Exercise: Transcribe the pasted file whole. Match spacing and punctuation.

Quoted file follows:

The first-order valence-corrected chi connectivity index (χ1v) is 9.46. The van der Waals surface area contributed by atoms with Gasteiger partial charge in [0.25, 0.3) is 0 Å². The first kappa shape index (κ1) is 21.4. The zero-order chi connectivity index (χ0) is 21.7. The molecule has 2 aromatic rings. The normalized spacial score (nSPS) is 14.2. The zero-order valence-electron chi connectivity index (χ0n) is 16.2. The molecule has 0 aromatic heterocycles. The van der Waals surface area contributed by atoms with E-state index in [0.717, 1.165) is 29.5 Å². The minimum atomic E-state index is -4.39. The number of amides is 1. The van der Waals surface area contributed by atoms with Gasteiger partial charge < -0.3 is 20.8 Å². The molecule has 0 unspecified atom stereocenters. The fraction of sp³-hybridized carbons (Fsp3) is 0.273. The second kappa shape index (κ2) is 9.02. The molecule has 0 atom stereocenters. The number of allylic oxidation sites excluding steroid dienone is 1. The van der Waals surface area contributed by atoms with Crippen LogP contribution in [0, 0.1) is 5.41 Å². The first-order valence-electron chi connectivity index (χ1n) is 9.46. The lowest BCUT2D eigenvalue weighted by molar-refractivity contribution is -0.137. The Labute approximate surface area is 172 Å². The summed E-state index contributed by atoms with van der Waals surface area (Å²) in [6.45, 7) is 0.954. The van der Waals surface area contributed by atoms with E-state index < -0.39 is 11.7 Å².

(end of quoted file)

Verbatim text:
The first-order valence-corrected chi connectivity index (χ1v) is 9.46. The van der Waals surface area contributed by atoms with Gasteiger partial charge in [0.25, 0.3) is 0 Å². The first kappa shape index (κ1) is 21.4. The zero-order chi connectivity index (χ0) is 21.7. The molecule has 2 aromatic rings. The normalized spacial score (nSPS) is 14.2. The zero-order valence-electron chi connectivity index (χ0n) is 16.2. The molecule has 0 aromatic heterocycles. The van der Waals surface area contributed by atoms with E-state index in [0.717, 1.165) is 29.5 Å². The minimum atomic E-state index is -4.39. The number of amides is 1. The van der Waals surface area contributed by atoms with Gasteiger partial charge < -0.3 is 20.8 Å². The molecule has 0 unspecified atom stereocenters. The fraction of sp³-hybridized carbons (Fsp3) is 0.273. The second kappa shape index (κ2) is 9.02. The molecule has 0 atom stereocenters. The number of allylic oxidation sites excluding steroid dienone is 1. The van der Waals surface area contributed by atoms with Crippen LogP contribution in [0, 0.1) is 5.41 Å². The first-order valence-electron chi connectivity index (χ1n) is 9.46. The lowest BCUT2D eigenvalue weighted by molar-refractivity contribution is -0.137. The Labute approximate surface area is 172 Å². The summed E-state index contributed by atoms with van der Waals surface area (Å²) in [6.45, 7) is 0.954. The van der Waals surface area contributed by atoms with E-state index < -0.39 is 11.7 Å².